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Rigour and rigour mortis? Planning, calculative rationality, and forces of stability and change

A defining feature of planning is that it is informed by sound evidence. An ever more diverse range of decision support tools is available to help achieve this, a trend that is set to accelerate along with the rise of Big Data and Smart Cities. At the same time, planning is frequently requested to improve the urban and environmental outcomes it helps deliver. This research draws upon intellectual resources from Science and Technology Studies, and empirical data from actors across the science–policy–practice interface, to analyse critically issues connected to the design, application and wider effects of calculative practices within planning. It finds that these practices selectively open up or foreclose discourses and play important political roles relating to ordering complexity and mitigating professional risk. They are also revealed as underpinning a stability and certainty within decision making that not only maintains the power of established calculative agencies but also serves to replicate an ideology of urban form that is in tension with more normative calls for change. More broadly, the findings help unsettle the planner and planning policy as the key agent able to change planning outcomes, which is instead revealed as more contingent on the political, institutional and professional culture, and the ways human and non-human objects align and combine to create internal stability when there are external calls for change.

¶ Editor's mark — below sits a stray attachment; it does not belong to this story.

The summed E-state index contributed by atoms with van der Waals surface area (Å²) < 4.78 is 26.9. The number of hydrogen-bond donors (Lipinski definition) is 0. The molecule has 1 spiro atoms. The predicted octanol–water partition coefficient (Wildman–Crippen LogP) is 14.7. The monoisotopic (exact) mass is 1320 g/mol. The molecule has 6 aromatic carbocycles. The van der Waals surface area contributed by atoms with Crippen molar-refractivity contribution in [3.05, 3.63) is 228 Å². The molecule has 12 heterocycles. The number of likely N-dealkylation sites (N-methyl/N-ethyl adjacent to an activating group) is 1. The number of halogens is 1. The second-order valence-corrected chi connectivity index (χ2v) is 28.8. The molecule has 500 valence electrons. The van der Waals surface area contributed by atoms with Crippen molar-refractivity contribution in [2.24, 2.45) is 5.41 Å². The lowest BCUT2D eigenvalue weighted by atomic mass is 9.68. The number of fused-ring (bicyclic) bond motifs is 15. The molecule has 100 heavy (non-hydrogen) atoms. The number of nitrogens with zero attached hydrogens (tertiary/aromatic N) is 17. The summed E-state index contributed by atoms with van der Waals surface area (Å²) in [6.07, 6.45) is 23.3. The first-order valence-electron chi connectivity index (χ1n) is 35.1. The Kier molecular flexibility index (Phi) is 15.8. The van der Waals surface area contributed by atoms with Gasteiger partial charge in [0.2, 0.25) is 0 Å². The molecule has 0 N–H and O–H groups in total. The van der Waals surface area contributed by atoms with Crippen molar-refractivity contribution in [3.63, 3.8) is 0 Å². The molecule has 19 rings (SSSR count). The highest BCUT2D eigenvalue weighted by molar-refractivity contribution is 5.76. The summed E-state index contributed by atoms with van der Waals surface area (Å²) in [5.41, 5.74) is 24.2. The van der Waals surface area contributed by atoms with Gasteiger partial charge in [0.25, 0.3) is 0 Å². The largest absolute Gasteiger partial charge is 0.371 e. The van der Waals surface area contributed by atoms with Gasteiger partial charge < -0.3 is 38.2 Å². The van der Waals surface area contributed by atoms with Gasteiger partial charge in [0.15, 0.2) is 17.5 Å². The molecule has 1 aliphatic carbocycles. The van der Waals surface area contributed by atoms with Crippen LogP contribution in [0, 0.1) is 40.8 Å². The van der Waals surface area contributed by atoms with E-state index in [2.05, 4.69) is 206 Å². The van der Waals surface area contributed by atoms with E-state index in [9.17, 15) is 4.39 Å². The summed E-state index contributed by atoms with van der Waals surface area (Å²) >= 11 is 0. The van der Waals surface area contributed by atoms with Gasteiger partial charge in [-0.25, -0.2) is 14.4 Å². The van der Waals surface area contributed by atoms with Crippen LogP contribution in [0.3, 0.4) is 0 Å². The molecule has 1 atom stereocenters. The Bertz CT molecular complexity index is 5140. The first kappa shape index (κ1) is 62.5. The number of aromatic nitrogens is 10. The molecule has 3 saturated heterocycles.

Journal Article
Type of thesis
White, I. (2019). Rigour and rigour mortis? Planning, calculative rationality, and forces of stability and change. Urban Studies. https://doi.org/10.1177/0042098019886764
Sage Publications Ltd
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